Minister of Justice, David Lametti introduced Bill C-6 in the House of Commons on October 27, 2020.
By: Becca Ladd
Canada’s members of parliament are making a critical move against discrimination towards LGBTQ+ people in Canada through a new bill proposal. Bill C-6, or the conversion therapy ban, was introduced in the House of Commons on October 27, 2020. Bill C-6 aims to help protect all LGBTQ+ children across Canada from the traumatic effects of conversion therapy. It also seeks to erase the implication that being queer is “bad” or “undesirable.”
Bill C-6 would adjust the criminal code to include conversion therapy. According to the Government of Canada charter statement, conversion therapy for children, non-consenting minors and adults as well as advertising conversion therapy and receiving money or anything else for providing conversion therapy will all be illegal. It will also be illegal for a minor to be taken out of Canada and receive conversion therapy in another country. It won’t be illegal for an adult to enroll themselves in conversion therapy or for a minor or child to talk about their sexuality or gender identity with someone who seeks to support them.
Prior to the election, Bill C-6 was well on its way to becoming law in Canada. The process of turning Bill C-6 into law means it has to go through three readings in the House of Commons before going through the Senate and then the Governor-General.
Bill C-6 was passed in its third reading with 263 votes in favour of 326 votes. 62 members of the Conservative Party of Canada and one independent voted against the bill.
The status of Bill C-6 post-election, where it will go now and if Canadian’s will see a ban on conversion therapy this year is unclear. Even though Bill C-6 was in its final reading, all tabled bills that haven’t been passed into law prior to an election are thrown out.
What this means is that Bill C-6 will have to be reintroduced into parliament. Once it’s tabled, the process of passing it into law will begin once again. It will have to be voted on twice in parliament and then be approved by the Governor-General for Canadians to see a ban on conversion therapy become a reality.
It’s a bit discouraging knowing Canadians were so close to getting a ban on conversion therapy only to have it ripped away, but there is hope. The majority of members of parliament know how important a ban on conversion therapy is for LGBTQ+ people meaning we can get Bill C-6 back on the table. The most effective way to get it reinstated is to write or call your member of parliament or the original bill sponsor, David Lametti, and ask them to put forward the bill once parliament reconvenes in November. You can find Lametti and all other members of parliament’s contact information here.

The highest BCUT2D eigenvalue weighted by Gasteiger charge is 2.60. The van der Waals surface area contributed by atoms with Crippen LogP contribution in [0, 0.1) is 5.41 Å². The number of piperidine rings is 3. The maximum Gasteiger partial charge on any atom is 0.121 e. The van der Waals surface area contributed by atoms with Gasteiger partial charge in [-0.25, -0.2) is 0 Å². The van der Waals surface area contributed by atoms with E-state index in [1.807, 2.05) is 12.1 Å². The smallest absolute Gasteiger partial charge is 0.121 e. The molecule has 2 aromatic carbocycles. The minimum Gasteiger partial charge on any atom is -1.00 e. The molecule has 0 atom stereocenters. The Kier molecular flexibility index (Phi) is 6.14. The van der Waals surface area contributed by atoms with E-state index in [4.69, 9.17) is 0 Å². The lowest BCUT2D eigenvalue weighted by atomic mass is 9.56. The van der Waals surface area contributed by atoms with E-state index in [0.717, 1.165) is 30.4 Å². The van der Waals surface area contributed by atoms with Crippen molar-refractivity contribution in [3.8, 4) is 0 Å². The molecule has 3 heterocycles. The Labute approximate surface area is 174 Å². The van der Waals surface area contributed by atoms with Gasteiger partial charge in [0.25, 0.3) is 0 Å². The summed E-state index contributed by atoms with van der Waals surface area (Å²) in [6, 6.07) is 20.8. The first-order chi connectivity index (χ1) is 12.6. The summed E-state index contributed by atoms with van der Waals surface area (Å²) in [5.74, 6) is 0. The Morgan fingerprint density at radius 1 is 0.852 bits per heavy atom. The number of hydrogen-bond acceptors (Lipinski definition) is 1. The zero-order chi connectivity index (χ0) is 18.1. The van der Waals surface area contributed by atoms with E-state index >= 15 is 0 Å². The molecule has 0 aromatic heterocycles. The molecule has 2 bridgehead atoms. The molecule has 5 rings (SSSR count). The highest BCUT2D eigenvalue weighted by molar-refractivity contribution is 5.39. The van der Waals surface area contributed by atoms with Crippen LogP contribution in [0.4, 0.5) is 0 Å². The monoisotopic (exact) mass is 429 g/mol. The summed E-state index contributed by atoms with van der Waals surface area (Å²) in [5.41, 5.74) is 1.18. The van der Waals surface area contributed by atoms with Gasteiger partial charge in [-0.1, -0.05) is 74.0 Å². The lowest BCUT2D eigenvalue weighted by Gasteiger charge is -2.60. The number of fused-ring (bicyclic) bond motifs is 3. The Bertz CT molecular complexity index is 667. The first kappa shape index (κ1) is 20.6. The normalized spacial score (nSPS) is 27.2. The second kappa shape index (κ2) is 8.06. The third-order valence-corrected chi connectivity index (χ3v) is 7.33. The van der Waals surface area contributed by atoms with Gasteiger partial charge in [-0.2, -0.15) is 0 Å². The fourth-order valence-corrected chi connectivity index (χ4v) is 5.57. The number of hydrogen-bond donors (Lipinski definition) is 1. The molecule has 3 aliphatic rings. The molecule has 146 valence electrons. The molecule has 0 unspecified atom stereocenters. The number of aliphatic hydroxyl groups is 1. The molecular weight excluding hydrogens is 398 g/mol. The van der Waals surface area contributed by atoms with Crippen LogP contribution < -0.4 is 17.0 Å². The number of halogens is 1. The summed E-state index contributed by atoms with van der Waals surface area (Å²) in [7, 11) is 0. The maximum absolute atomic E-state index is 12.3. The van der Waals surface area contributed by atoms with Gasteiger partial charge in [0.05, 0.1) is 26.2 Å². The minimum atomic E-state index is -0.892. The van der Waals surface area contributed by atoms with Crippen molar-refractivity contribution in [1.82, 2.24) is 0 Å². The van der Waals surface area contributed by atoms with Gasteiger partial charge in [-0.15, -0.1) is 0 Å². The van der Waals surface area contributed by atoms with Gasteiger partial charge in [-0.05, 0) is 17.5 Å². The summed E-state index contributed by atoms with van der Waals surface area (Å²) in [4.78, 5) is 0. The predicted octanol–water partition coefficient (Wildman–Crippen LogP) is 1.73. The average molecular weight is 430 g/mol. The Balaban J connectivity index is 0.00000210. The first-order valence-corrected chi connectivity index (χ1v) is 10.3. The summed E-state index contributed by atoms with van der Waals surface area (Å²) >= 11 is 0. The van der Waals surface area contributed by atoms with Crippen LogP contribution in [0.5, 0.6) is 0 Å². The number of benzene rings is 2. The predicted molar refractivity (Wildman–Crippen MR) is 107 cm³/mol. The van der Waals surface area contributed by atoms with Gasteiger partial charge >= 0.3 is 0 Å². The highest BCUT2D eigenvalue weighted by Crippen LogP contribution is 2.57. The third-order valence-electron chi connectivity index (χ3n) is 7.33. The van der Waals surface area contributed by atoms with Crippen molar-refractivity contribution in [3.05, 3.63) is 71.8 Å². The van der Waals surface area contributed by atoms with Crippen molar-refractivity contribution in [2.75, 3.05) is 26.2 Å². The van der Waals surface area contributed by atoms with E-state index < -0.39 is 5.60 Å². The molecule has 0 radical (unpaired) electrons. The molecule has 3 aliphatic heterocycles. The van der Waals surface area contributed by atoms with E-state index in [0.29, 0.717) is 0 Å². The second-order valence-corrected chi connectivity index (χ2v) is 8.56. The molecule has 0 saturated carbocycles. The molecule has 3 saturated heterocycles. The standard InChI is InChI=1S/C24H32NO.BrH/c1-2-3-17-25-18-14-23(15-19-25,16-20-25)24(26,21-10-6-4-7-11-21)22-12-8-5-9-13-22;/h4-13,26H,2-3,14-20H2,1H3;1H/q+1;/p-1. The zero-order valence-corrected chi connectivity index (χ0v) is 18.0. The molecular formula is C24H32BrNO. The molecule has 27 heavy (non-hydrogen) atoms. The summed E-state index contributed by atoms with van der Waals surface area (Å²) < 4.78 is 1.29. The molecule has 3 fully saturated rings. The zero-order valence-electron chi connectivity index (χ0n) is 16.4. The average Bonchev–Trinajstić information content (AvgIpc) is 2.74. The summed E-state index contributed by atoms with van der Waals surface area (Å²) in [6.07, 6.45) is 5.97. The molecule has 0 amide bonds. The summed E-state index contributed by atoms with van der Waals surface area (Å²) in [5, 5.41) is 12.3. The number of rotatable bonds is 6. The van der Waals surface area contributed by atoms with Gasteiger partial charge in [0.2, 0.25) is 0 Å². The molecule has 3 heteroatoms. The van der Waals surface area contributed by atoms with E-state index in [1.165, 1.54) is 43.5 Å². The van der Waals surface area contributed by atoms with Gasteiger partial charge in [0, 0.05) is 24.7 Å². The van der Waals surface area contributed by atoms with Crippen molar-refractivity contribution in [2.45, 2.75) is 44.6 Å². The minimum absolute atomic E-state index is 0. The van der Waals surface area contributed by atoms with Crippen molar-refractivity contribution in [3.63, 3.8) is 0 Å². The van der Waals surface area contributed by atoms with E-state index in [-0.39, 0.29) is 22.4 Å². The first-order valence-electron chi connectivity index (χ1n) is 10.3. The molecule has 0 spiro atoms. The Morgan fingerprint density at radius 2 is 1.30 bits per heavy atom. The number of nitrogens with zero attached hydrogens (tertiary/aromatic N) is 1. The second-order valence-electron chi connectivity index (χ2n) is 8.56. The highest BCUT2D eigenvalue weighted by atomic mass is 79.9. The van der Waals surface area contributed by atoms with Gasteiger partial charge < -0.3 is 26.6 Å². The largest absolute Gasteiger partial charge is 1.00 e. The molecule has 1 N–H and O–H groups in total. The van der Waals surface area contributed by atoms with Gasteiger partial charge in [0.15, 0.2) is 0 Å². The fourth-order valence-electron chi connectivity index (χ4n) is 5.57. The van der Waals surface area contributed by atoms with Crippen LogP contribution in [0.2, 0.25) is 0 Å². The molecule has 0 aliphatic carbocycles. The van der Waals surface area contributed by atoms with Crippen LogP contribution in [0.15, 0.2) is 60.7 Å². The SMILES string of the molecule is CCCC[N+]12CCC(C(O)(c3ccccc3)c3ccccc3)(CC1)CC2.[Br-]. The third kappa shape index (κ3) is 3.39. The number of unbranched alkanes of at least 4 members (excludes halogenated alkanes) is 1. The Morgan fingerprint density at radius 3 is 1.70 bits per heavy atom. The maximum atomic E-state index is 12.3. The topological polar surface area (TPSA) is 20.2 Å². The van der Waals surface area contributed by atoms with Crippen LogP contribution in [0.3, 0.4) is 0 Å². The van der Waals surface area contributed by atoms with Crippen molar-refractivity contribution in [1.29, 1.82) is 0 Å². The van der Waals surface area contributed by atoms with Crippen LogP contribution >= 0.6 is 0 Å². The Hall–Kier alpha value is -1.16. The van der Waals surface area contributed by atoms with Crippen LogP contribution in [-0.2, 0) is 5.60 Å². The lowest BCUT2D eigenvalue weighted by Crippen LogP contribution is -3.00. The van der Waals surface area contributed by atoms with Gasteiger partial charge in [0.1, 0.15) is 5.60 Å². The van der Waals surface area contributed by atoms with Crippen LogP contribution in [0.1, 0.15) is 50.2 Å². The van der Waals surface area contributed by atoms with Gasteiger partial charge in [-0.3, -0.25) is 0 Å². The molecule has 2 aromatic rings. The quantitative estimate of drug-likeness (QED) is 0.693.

Canada’s Bill C-6 and its fate have very real implications for similar bans in the US. Currently, there is no nationwide ban on conversion therapy in the US, meaning states are responsible for putting their own conversion therapy laws in place. A nationwide ban would protect LGBTQ+ people regardless of the state they’re born in.
As neighbors, Canada and the US seem to change and grow together. When something big happens to one country, the repercussions across the borders into the other. If Canada can put a ban on conversion therapy, maybe the US can echo that? Bill C-6 could ultimately offer a framework for the US to base their own conversion therapy laws on.
So, how can someone in the US help to make sure Bill C-6 becomes Canadian law? As someone living in the US, you have the power to create change! The most important thing is to not let the chatter around Bill C-6 stop. Raising awareness about Canada’s conversion therapy ban and how it could impact people in the US is just as important as Canadians writing to their members of parliament. Have conversations about Bill C-6 especially with Canadian friends, family and colleagues and help Canada table this bill in November.
For more information about Bill C-6 and why this law is critical for LGBTQ+ people, visit the Government of Canada website to view the charter statement.
About the Writer
Becca Ladd (she/ her) is a graduate student in Professional Writing and Communications at Humber College in Canada and is currently interning with the Pride and Joy Foundation. She has helped with two social media campaigns in Canadian politics and works every day to raise awareness about a variety of human rights issues. Becca currently resides in Ontario, Canada with her longtime partner, tuxedo cat and cocker spaniel.